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EU executive calls on skeptical governments to support common business tax rules

EU executive calls on skeptical governments to support common business tax rules

The European Commission on Wednesday called for skeptical governments to support its efforts to set common rules to calculate taxable business income across the continent.
EU Taxation Commissioner Laszlo Kovacs said he was looking for unanimous support from all 27 European Union nations that have the power to veto EU-wide tax decisions.
The Commission has said a common consolidated corporate tax base for the EU would cut compliance costs for companies and make Europe a more attractive business location.
The plan would simplify many of the complications that companies face when they move goods and file taxes across different jurisdictions, and would allow them to offset losses suffered in another EU country.
The Commission said the rules could be made optional for companies, but did not explain how this would work.
The current complex patchwork of tax rules can be expensive for companies to manage and can lead to them being taxed twice _ but it may also allow them to avoid or reduce high taxes they face in one country. Some EU nations effectively act as a tax haven by setting low rates for some types of corporate income.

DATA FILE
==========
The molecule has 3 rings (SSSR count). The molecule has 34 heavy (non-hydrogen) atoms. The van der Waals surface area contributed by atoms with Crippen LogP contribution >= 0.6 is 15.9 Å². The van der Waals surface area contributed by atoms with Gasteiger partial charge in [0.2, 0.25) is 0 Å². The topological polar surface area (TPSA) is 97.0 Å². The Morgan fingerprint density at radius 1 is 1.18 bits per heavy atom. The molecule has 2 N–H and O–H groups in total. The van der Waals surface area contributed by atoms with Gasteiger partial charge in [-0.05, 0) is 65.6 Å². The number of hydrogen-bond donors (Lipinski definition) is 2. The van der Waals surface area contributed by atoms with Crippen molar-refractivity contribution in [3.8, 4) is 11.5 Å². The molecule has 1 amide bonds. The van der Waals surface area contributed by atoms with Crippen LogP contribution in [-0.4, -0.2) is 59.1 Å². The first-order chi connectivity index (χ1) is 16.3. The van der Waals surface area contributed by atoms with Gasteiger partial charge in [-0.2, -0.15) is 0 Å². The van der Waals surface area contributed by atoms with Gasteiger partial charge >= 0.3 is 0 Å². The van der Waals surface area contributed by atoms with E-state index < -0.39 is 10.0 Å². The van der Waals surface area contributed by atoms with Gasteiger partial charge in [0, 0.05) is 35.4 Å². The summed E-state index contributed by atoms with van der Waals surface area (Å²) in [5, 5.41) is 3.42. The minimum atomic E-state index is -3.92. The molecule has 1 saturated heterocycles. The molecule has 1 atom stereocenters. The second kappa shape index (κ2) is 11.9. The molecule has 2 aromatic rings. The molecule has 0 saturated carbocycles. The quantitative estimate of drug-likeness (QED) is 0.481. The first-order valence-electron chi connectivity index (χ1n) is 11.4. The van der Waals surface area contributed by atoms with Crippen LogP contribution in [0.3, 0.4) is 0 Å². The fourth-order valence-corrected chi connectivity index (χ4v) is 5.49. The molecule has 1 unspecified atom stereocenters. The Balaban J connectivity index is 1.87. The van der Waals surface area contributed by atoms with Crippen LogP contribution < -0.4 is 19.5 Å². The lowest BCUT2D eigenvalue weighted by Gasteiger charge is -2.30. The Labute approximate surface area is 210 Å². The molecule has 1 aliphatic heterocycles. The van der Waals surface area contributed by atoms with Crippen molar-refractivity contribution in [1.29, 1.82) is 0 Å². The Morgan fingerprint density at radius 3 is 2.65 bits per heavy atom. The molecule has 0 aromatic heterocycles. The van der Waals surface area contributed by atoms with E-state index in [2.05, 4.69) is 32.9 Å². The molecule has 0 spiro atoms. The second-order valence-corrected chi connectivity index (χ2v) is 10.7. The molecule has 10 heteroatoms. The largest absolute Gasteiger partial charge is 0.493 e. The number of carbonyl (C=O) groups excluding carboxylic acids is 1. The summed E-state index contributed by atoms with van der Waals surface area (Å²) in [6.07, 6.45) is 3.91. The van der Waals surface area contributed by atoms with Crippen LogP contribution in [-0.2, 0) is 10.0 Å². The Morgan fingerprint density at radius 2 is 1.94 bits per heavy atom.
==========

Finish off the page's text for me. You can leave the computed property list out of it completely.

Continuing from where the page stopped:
"I know this project is an ambitious one and has raised some skepticism from certain member states," Kovacs said, acknowledging that seven countries _ Britain, Ireland, Lithuania, Latvia, Slovakia, Cyprus and Malta _ had expressed "concerns, doubts and some opposition" when finance ministers last discussed the issue a year ago.
They will talk about the EU's efforts again at a June 5 meeting.
Kovacs stressed that he did not want to interfere with individual countries' right to set taxes. He wants to table a legal proposal next year to set rules on what business income could be taxed.
But he could not give details about how his plans would share out tax revenue from companies, saying work on this had only just started.
Countries that have a flat tax rate _ such as Slovakia _ fear that a common tax base would be narrower than it is now while others fear it could allow the EU move toward imposing an EU-wide tax band.
Kovacs insisted neither was the case. A harmonized common base would be "as broad as possible" while setting the tax rate would remain a national responsibility, he said, adding that skeptics would be won round once the plans were in place.
"They will realize that it will not infringe on the tax sovereignty of the member states," he said.
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On The Net:
http://ec.europa.eu/taxation_customs/taxation/company_tax/common


Updated : 2021-05-12 19:30 GMT+08:00